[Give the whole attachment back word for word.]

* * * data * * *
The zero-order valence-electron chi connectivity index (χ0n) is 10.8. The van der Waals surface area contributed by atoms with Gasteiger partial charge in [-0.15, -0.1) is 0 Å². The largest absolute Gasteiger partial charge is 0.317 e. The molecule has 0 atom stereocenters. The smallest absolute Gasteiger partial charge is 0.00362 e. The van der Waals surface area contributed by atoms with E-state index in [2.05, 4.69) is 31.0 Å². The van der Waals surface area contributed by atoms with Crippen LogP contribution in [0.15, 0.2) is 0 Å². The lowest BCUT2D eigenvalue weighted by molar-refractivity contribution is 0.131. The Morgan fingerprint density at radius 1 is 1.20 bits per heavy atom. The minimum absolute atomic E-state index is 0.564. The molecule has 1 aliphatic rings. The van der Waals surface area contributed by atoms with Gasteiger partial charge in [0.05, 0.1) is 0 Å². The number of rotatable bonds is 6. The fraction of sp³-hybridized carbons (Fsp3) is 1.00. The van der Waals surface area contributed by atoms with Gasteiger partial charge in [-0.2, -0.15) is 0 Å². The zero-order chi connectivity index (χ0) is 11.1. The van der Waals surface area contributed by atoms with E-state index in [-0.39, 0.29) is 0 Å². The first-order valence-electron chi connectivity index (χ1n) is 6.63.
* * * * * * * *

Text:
The zero-order valence-electron chi connectivity index (χ0n) is 10.8. The van der Waals surface area contributed by atoms with Gasteiger partial charge in [-0.15, -0.1) is 0 Å². The largest absolute Gasteiger partial charge is 0.317 e. The molecule has 0 atom stereocenters. The smallest absolute Gasteiger partial charge is 0.00362 e. The van der Waals surface area contributed by atoms with E-state index in [2.05, 4.69) is 31.0 Å². The van der Waals surface area contributed by atoms with Crippen LogP contribution in [0.15, 0.2) is 0 Å². The lowest BCUT2D eigenvalue weighted by molar-refractivity contribution is 0.131. The Morgan fingerprint density at radius 1 is 1.20 bits per heavy atom. The minimum absolute atomic E-state index is 0.564. The molecule has 1 aliphatic rings. The van der Waals surface area contributed by atoms with Gasteiger partial charge in [0.05, 0.1) is 0 Å². The number of rotatable bonds is 6. The fraction of sp³-hybridized carbons (Fsp3) is 1.00. The van der Waals surface area contributed by atoms with Gasteiger partial charge in [-0.2, -0.15) is 0 Å². The zero-order chi connectivity index (χ0) is 11.1. The van der Waals surface area contributed by atoms with E-state index in [-0.39, 0.29) is 0 Å². The first-order valence-electron chi connectivity index (χ1n) is 6.63.